The survey focused on legislation of involuntary admissions and key actors involved in the admission procedure as well as most common reasons for involuntary admissions.
We analyzed the survey categorical data in themes, which highlight that both medical and legal actors are involved in involuntary admission procedures.
We conclude that legal reasons for compulsory admission should be reworded in order to remove stigmatization of the patient, that raising awareness about involuntary admission procedures and patient rights with both patients and family advocacy groups is paramount, that communication about procedures should be widely available in lay-language for the general population, and that training sessions and guidance should be available for legal and medical practitioners. Finally, people working in the field need to be constantly aware about the ethical challenges surrounding compulsory admissions.
Electroconvulsive therapy (ECT) has been considered a treatment option for the treatment resistance, mania, depression, suicidality and schizophrenia. It has been still controversial due to the lack of controlled clinical trials and unknown biological basis but also because of the negative image from the history of the treatment.
Specifics of the clinical judgement on when and for which patients’ indications, ECT was a treatment choice.
Aim of the study was to evaluate indications for the ECT treatment in the hospitalized psychiatric patients at the psychiatric department.
For all the patient cases in the last 7 years at the department (n = 326), data was analyzed regarding age, gender, number of hospitalizations, age of first episode, diagnose, previous treatment, leading indication for ECT and outcome after the ECT, regarding following treatment.
The leading indication for ECT was psychosis and/or pharmacological treatment resistance, followed by suicidality. Patients with psychosis were younger than patients with other diagnoses when receiving ECT treatment. Regarding the results, indications for ECT had been partially differentiated from expected guidelines. Outcomes after the ECT were favorable in terms of better controlling the symptoms, lowering exacerbation frequency and intensity and partially, functioning.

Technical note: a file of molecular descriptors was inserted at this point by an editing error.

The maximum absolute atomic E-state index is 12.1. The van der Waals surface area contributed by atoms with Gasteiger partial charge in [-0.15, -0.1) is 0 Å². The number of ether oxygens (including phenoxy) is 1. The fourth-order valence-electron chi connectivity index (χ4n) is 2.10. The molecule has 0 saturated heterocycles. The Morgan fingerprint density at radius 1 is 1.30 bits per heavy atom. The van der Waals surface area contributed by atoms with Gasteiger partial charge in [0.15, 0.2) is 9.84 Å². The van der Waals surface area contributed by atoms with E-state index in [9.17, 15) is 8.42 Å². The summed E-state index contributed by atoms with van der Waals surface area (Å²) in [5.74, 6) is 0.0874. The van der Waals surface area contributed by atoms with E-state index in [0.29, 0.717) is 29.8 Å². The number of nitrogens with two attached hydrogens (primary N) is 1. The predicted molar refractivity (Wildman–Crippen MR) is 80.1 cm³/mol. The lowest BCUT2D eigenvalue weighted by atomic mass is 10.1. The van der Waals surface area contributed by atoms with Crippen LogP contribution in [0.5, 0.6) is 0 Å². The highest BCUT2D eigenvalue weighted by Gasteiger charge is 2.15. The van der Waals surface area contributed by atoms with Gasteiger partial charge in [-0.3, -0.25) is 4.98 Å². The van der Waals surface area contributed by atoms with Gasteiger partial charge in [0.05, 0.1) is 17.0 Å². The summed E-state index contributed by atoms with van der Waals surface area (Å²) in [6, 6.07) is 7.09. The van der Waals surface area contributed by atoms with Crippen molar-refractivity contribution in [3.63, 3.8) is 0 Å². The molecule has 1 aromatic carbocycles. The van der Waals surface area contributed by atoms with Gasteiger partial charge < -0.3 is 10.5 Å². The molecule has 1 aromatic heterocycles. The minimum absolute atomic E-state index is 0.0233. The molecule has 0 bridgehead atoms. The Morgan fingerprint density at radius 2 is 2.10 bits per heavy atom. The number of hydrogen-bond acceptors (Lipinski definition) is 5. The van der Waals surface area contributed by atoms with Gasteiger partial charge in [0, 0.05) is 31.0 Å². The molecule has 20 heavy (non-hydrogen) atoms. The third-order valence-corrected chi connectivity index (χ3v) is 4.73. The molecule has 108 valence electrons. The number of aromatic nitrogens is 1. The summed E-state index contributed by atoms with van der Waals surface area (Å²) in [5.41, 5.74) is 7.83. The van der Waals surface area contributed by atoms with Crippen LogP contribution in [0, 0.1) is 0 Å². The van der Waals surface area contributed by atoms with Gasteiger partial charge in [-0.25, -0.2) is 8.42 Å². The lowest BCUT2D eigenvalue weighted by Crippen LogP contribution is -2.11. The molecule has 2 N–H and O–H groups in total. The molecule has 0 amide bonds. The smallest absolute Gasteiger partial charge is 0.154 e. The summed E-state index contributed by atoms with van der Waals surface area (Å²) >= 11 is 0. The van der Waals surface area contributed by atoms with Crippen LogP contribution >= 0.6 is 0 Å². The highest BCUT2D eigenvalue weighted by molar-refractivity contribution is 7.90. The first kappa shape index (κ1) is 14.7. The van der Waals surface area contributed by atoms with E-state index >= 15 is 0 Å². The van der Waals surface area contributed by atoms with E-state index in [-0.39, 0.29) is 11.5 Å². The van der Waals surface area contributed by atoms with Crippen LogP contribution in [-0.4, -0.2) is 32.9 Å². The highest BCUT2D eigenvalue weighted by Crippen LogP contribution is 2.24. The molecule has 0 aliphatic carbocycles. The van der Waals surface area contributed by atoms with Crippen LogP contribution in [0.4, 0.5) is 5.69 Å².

Studies on ECT indications and outcome could provide further insight on efficacy of the treatment, and possible improvements in clinical assessment on eligible patients who could benefit from the ECT treatment.
Disclosure of interest
The authors have not supplied their declaration of competing interest.
Previous studies suggested that patients with schizophrenia had an increased prevalence of antibodies against toxoplasma gondii (TG) and that those seropositive patients had higher symptom severity. However, there is no data on the relationship between treatment-resistant schizophrenia (TRS) and TG seroprevalence.
To determine the association between TRS and TG seropositivity, and to further investigate the relationship between TG seropositivity and different clinical features of schizophrenia.
In this cross-sectional study, we included 210 male inpatients with schizophrenia. TG seropositivity was determined by ELFA assay. Treatment-resistance was defined as a failure of at least 2 adequate anti-psychotic trials. Data were analyzed using χ2 test or Mann–Whitney test.
The rate of TG seropositivity in the entire sample was 52.3%, whereas 47.6% of patients met the definition for treatment-resistance. Seropositive patients had twice the rate of treatment–resistance compared to seronegative patients (63.6% vs. 30.0%, P < 0.0001). Moreover, in the seropositive group, the patients were older (47.6 ± 12.2 vs. 39.81 ± 12.01 years, P < 0.0001), had higher number of previous hospitalizations (13.9 ± 11.7 vs. 9.6 ± 8.5, P = 0.0073), and increased Calgary depression scale for schizophrenia (CDSS) total score (7.8 ± 4.5 vs. 6.3 ± 3.8, P = 0.012). There were no differences between the groups in the age of disease onset, smoking, positive and negative syndrome scale (PANSS) total, positive and negative scores, and the life-time history of suicide attempts.
Our results support the hypothesis that TG seropositivity might contribute to treatment-resistance in schizophrenia, at least in male patients.
Disclosure of interest
The authors have not supplied their declaration of competing interest.